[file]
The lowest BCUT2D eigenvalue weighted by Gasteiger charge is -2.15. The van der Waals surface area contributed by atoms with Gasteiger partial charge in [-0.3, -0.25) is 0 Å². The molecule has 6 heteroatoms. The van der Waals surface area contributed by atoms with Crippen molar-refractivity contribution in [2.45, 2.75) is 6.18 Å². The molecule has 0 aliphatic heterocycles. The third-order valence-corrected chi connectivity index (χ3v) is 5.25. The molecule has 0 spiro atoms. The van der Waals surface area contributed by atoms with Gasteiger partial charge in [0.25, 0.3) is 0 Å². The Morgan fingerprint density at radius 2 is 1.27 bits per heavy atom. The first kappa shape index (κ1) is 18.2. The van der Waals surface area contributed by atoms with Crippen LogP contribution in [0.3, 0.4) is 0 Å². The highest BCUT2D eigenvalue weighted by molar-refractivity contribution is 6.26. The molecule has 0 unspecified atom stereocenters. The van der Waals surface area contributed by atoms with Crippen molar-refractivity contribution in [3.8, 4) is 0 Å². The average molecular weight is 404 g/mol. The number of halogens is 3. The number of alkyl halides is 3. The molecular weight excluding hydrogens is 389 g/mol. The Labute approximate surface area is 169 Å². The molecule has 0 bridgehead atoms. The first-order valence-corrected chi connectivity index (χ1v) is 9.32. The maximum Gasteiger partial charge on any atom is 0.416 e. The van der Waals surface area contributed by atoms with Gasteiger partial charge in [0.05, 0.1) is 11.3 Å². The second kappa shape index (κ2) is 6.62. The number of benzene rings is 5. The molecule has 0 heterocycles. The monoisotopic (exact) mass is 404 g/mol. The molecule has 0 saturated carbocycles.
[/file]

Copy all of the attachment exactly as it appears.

The lowest BCUT2D eigenvalue weighted by Gasteiger charge is -2.15. The van der Waals surface area contributed by atoms with Gasteiger partial charge in [-0.3, -0.25) is 0 Å². The molecule has 6 heteroatoms. The van der Waals surface area contributed by atoms with Crippen molar-refractivity contribution in [2.45, 2.75) is 6.18 Å². The molecule has 0 aliphatic heterocycles. The third-order valence-corrected chi connectivity index (χ3v) is 5.25. The molecule has 0 spiro atoms. The van der Waals surface area contributed by atoms with Gasteiger partial charge in [0.25, 0.3) is 0 Å². The Morgan fingerprint density at radius 2 is 1.27 bits per heavy atom. The first kappa shape index (κ1) is 18.2. The van der Waals surface area contributed by atoms with Crippen LogP contribution in [0.3, 0.4) is 0 Å². The highest BCUT2D eigenvalue weighted by molar-refractivity contribution is 6.26. The molecule has 0 unspecified atom stereocenters. The van der Waals surface area contributed by atoms with Crippen molar-refractivity contribution in [3.8, 4) is 0 Å². The average molecular weight is 404 g/mol. The number of halogens is 3. The number of alkyl halides is 3. The molecular weight excluding hydrogens is 389 g/mol. The Labute approximate surface area is 169 Å². The molecule has 0 bridgehead atoms. The first-order valence-corrected chi connectivity index (χ1v) is 9.32. The maximum Gasteiger partial charge on any atom is 0.416 e. The van der Waals surface area contributed by atoms with Gasteiger partial charge in [0.05, 0.1) is 11.3 Å². The second kappa shape index (κ2) is 6.62. The number of benzene rings is 5. The molecule has 0 heterocycles. The monoisotopic (exact) mass is 404 g/mol. The molecule has 0 saturated carbocycles.